The Other Porn Addiction

Why are ordinary women exposing themselves online?

The Other Porn Addiction
Virginia Johnson

We assemble at an upscale Italian restaurant on College Street in Toronto. A German businessman introduces everyone as they arrive. Handshakes quickly give way to hugs. This is a friendly group. Most have never met, but it’s clear everyone’s going to get along. We’re a burly Buffalo bar owner and his wife, a gregarious pair from a Canadian border town, a garrulous foursome of best friends who drove in from Michigan, an upscale Toronto twosome, the German, and me. The couples are all in their mid-forties and up.

We order cocktails and chat amiably about the Buffalo Sabres, the drive from Michigan, plans for the rest of the weekend. We could be any group meeting for a drink on a Saturday night, except for the sense of unspoken anticipation permeating the jocular asides (“Watch out for that one — she’s a tiger!”). The men talk about their photo equipment. The women talk about their kids. Drinks are served, and someone pulls out a breast. A camera flashes. The night begins.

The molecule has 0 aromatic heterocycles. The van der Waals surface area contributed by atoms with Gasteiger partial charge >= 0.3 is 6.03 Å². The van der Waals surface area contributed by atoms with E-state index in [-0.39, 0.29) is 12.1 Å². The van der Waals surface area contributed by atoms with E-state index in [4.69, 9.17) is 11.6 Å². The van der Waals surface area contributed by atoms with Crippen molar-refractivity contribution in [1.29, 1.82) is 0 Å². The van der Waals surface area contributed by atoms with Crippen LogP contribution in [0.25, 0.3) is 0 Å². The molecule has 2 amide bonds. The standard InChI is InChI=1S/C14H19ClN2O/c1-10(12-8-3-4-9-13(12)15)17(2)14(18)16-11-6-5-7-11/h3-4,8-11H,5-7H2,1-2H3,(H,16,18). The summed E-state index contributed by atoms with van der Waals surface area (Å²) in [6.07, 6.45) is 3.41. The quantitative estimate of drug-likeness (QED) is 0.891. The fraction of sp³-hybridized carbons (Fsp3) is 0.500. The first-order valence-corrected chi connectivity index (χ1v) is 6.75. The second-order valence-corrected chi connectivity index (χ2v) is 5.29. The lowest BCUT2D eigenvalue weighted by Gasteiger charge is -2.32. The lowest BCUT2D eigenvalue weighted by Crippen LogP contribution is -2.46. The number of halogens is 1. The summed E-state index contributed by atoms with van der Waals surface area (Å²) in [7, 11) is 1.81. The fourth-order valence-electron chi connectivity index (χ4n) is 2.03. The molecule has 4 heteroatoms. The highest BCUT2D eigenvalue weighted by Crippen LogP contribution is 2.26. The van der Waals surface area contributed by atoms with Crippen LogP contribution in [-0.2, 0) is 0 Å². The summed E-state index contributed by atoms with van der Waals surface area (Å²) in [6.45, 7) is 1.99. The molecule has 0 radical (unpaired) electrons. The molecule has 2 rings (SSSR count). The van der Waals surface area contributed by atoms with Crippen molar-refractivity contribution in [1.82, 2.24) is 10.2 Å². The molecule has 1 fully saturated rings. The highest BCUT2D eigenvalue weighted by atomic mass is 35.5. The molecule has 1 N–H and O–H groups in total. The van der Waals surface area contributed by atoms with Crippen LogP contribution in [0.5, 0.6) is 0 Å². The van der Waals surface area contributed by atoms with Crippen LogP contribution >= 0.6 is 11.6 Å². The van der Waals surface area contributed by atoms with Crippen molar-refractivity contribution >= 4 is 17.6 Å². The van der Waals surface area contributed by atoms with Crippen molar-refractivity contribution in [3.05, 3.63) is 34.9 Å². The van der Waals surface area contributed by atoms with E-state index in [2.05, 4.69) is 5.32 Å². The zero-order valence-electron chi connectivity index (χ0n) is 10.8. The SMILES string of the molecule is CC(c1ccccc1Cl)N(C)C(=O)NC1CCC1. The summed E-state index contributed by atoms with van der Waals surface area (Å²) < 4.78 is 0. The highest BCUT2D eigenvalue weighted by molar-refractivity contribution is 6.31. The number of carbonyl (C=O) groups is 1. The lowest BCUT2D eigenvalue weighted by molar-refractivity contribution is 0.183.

This dinner has been organized on my behalf by Igor Shoemaker, the German proprietor of the websites Voyeurweb and RedClouds. Shoemaker lives in Amsterdam and operates his business with servers in Toronto, Vancouver, Amsterdam, and Prague. His guests tonight share a fairly unique pastime, which becomes the subject of conservation as we settle down at a long table in a semi-private dining room upstairs.

A slight woman in her fifties with frizzy hair and freckles, one of the Michigan four, is forthcoming on everything from how she got started — “I just took off my clothes and told him to take pictures” — to what it’s like being an amateur porn starlet. “Sometimes guys recognize me on the street. I can feel them staring at me. They might not say anything. Or they might just smile. I know they know.” To my right, a trim, bespectacled, casually dressed man in his late forties looks on as his wife, a toned and tanned woman with long, curly, burnished copper hair, flirts with Shoemaker. “I’ve wanted to meet you for so long,” she purrs. “You’re our hero. You make it all possible.”